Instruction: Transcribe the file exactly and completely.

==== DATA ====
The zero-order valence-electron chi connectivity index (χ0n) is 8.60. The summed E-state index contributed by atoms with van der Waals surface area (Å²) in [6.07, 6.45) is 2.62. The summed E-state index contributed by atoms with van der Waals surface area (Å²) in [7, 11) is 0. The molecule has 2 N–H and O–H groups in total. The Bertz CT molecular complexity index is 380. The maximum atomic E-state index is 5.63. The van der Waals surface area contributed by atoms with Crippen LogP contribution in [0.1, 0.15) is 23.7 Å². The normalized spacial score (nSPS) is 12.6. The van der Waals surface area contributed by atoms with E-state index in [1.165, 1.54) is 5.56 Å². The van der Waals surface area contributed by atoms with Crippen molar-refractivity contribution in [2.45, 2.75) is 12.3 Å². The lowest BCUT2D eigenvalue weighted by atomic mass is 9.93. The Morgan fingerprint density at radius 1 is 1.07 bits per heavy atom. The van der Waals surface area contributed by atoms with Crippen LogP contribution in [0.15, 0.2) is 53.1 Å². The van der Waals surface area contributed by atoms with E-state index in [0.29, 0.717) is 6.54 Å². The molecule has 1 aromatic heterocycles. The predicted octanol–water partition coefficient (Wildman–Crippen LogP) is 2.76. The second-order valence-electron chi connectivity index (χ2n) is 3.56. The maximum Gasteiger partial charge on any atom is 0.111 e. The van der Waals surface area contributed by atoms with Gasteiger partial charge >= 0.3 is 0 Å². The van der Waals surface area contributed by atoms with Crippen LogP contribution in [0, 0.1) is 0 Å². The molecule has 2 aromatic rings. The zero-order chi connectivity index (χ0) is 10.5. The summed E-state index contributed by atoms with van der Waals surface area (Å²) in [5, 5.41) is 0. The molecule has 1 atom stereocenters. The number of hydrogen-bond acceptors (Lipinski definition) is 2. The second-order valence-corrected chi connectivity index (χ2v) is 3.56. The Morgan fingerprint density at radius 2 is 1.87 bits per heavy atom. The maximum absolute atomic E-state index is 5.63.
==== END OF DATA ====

The zero-order valence-electron chi connectivity index (χ0n) is 8.60. The summed E-state index contributed by atoms with van der Waals surface area (Å²) in [6.07, 6.45) is 2.62. The summed E-state index contributed by atoms with van der Waals surface area (Å²) in [7, 11) is 0. The molecule has 2 N–H and O–H groups in total. The Bertz CT molecular complexity index is 380. The maximum atomic E-state index is 5.63. The van der Waals surface area contributed by atoms with Crippen LogP contribution in [0.1, 0.15) is 23.7 Å². The normalized spacial score (nSPS) is 12.6. The van der Waals surface area contributed by atoms with E-state index in [1.165, 1.54) is 5.56 Å². The van der Waals surface area contributed by atoms with Crippen molar-refractivity contribution in [2.45, 2.75) is 12.3 Å². The lowest BCUT2D eigenvalue weighted by atomic mass is 9.93. The Morgan fingerprint density at radius 1 is 1.07 bits per heavy atom. The van der Waals surface area contributed by atoms with Crippen LogP contribution in [0.15, 0.2) is 53.1 Å². The van der Waals surface area contributed by atoms with E-state index in [0.29, 0.717) is 6.54 Å². The molecule has 1 aromatic heterocycles. The predicted octanol–water partition coefficient (Wildman–Crippen LogP) is 2.76. The second-order valence-electron chi connectivity index (χ2n) is 3.56. The maximum Gasteiger partial charge on any atom is 0.111 e. The van der Waals surface area contributed by atoms with Gasteiger partial charge >= 0.3 is 0 Å². The van der Waals surface area contributed by atoms with Crippen LogP contribution in [0, 0.1) is 0 Å². The molecule has 2 aromatic rings. The zero-order chi connectivity index (χ0) is 10.5. The summed E-state index contributed by atoms with van der Waals surface area (Å²) in [5, 5.41) is 0. The molecule has 1 atom stereocenters. The number of hydrogen-bond acceptors (Lipinski definition) is 2. The second-order valence-corrected chi connectivity index (χ2v) is 3.56. The Morgan fingerprint density at radius 2 is 1.87 bits per heavy atom. The maximum absolute atomic E-state index is 5.63.